Haematuria
World Small Animal Veterinary Association World Congress Proceedings, 2013
Harriet Syme, BSc, BVetMed, PhD, FHEA, DACVIM, DECVIM, MRCVS
Royal Veterinary College, London, UK

Haematuria can result from blood loss within either the urinary or reproductive tracts. It must be differentiated from other causes of discoloured urine including haemoglobinuria, myoglobinuria, and occasionally from drugs or chemicals that artefactually result in positive test results for blood on urine dipsticks. Occult haematuria refers to the presence of erythrocytes in the urine that are only evident on microscopy; gross haematuria refers to the situation when the quantity of blood in the urine is sufficient to be visible to the naked eye.

History and Physical Examination

A thorough history should be collected from all patients presented for investigation of haematuria. It has been suggested that the site of bleeding can be inferred from the pattern of haematuria (i.e., whether it occurs early, late or throughout urination), but this is not very reliable. However, it is generally the case that passing a bloody discharge between urinations signifies that the origin of the bleeding lies distal to the urethral sphincter, most often involving the prostate but also potentially originating from the urethra or genital tracts.

It is important when taking the history from the owners of patients with haematuria to establish if there have been any other alterations in the pattern of urination. Signs of dysuria and/or pollakiuria (abnormally frequent urination) point to a lower urinary tract cause for the clinical signs. In cats, a behavioural history should also be taken because of the frequent occurrence of idiopathic feline lower urinary tract disease (iFLUTD).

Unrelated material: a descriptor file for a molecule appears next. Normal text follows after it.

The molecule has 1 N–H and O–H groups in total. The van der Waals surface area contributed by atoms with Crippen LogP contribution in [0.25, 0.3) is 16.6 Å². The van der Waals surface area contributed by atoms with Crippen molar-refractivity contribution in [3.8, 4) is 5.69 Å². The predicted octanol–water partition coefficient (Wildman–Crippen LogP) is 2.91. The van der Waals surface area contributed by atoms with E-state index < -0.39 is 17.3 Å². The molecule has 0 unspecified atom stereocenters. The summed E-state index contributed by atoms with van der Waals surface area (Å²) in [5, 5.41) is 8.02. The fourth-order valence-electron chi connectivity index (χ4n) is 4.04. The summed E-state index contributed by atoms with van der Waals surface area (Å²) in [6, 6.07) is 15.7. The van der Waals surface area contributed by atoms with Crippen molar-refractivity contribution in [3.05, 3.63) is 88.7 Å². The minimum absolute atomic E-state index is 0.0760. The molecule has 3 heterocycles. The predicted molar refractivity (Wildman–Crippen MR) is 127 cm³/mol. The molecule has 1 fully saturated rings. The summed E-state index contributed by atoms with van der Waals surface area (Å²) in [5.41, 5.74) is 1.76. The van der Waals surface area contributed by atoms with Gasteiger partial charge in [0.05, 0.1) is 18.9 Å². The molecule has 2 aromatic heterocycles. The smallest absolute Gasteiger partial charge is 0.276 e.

Physical examination as well as a detailed examination of the urinary tract should include rectal examination of the prostate in males and digital palpation of the urethra and sublumbar lymph nodes in both sexes. In males, the prepuce should be retracted so that the penis can be closely examined. Patients presented for gross haematuria should be very carefully examined for petechiation, ecchymoses or haematomas.

Differential Diagnoses for Haematuria

 Coagulopathy

 Urinary tract infection

 Urolithiasis

 Trauma

 Bladder (and urethral) tumours

 Idiopathic feline lower urinary tract disease (iFLUTD)

 Sterile haemorrhagic cystitis (cyclophosphamide)

 Prostatic disease

 Prostatitis

 Benign prostatic hyperplasia

 Prostatic tumours

 Vaginal/uterine disease

 Subinvolution of placental sites

 Pyometra

 Neoplasia

 Oestrus

 Renal (and ureteric) tumours

 Renal disease (uncommon)

 Glomerulonephritis

 Acute renal failure

 Polycystic kidney disease

 Renal telangiectasia

 Idiopathic renal haematuria

Laboratory Testing

If there is any indication from the history or physical examination that a coagulation defect is a possibility then this should be tested for as soon as possible. If the blood loss appears to be significant, then haematology should also be performed to evaluate the degree of anaemia and regenerative response.

Otherwise the first part of the diagnostic workup will usually be urinalysis. Examination of the urine should establish where intact cells are present in the urine or whether the patient could in fact have hemoglobinuria. Hemoglobinuria may occur either because of an intravascular haemolytic process (for example with IMHA) or due to erythrocytes being lysed in the urine; this is more likely to occur if the urine is dilute or alkaline. In addition to quantifying the severity of haematuria, the urine sediment should be examined for evidence of pyuria or bacteruria indicating that the patient may have a urinary tract infection (UTI). Crystalluria may be seen in patients with urolithiasis, although it may also be an incidental finding.